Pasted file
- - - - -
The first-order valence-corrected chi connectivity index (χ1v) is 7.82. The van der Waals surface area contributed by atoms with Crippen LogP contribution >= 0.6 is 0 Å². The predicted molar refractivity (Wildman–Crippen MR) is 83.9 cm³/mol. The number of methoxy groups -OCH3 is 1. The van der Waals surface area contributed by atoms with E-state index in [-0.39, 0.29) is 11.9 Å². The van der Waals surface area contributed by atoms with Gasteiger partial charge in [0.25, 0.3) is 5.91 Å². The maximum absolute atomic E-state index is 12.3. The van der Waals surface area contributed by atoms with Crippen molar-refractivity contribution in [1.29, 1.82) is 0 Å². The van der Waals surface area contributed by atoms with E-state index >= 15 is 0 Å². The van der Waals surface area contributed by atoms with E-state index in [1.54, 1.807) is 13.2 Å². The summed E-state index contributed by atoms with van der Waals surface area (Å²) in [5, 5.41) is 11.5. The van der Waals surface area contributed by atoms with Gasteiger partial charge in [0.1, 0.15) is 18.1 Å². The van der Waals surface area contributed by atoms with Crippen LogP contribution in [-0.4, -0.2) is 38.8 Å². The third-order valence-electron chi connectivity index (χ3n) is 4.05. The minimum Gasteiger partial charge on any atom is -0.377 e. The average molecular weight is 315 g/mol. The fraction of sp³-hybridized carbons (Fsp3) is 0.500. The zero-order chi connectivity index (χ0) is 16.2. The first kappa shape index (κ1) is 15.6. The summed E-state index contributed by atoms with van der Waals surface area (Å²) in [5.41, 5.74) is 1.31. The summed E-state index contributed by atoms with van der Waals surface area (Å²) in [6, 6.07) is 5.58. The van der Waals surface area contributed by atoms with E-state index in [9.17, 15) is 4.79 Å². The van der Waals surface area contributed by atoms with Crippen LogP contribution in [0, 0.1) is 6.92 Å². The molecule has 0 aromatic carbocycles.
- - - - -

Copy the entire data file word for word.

The first-order valence-corrected chi connectivity index (χ1v) is 7.82. The van der Waals surface area contributed by atoms with Crippen LogP contribution >= 0.6 is 0 Å². The predicted molar refractivity (Wildman–Crippen MR) is 83.9 cm³/mol. The number of methoxy groups -OCH3 is 1. The van der Waals surface area contributed by atoms with E-state index in [-0.39, 0.29) is 11.9 Å². The van der Waals surface area contributed by atoms with Gasteiger partial charge in [0.25, 0.3) is 5.91 Å². The maximum absolute atomic E-state index is 12.3. The van der Waals surface area contributed by atoms with Crippen molar-refractivity contribution in [1.29, 1.82) is 0 Å². The van der Waals surface area contributed by atoms with E-state index >= 15 is 0 Å². The van der Waals surface area contributed by atoms with E-state index in [1.54, 1.807) is 13.2 Å². The summed E-state index contributed by atoms with van der Waals surface area (Å²) in [5, 5.41) is 11.5. The van der Waals surface area contributed by atoms with Gasteiger partial charge in [0.1, 0.15) is 18.1 Å². The van der Waals surface area contributed by atoms with Crippen LogP contribution in [-0.4, -0.2) is 38.8 Å². The third-order valence-electron chi connectivity index (χ3n) is 4.05. The minimum Gasteiger partial charge on any atom is -0.377 e. The average molecular weight is 315 g/mol. The fraction of sp³-hybridized carbons (Fsp3) is 0.500. The zero-order chi connectivity index (χ0) is 16.2. The first kappa shape index (κ1) is 15.6. The summed E-state index contributed by atoms with van der Waals surface area (Å²) in [5.41, 5.74) is 1.31. The summed E-state index contributed by atoms with van der Waals surface area (Å²) in [6, 6.07) is 5.58. The van der Waals surface area contributed by atoms with E-state index in [9.17, 15) is 4.79 Å². The van der Waals surface area contributed by atoms with Crippen LogP contribution in [0, 0.1) is 6.92 Å². The molecule has 0 aromatic carbocycles.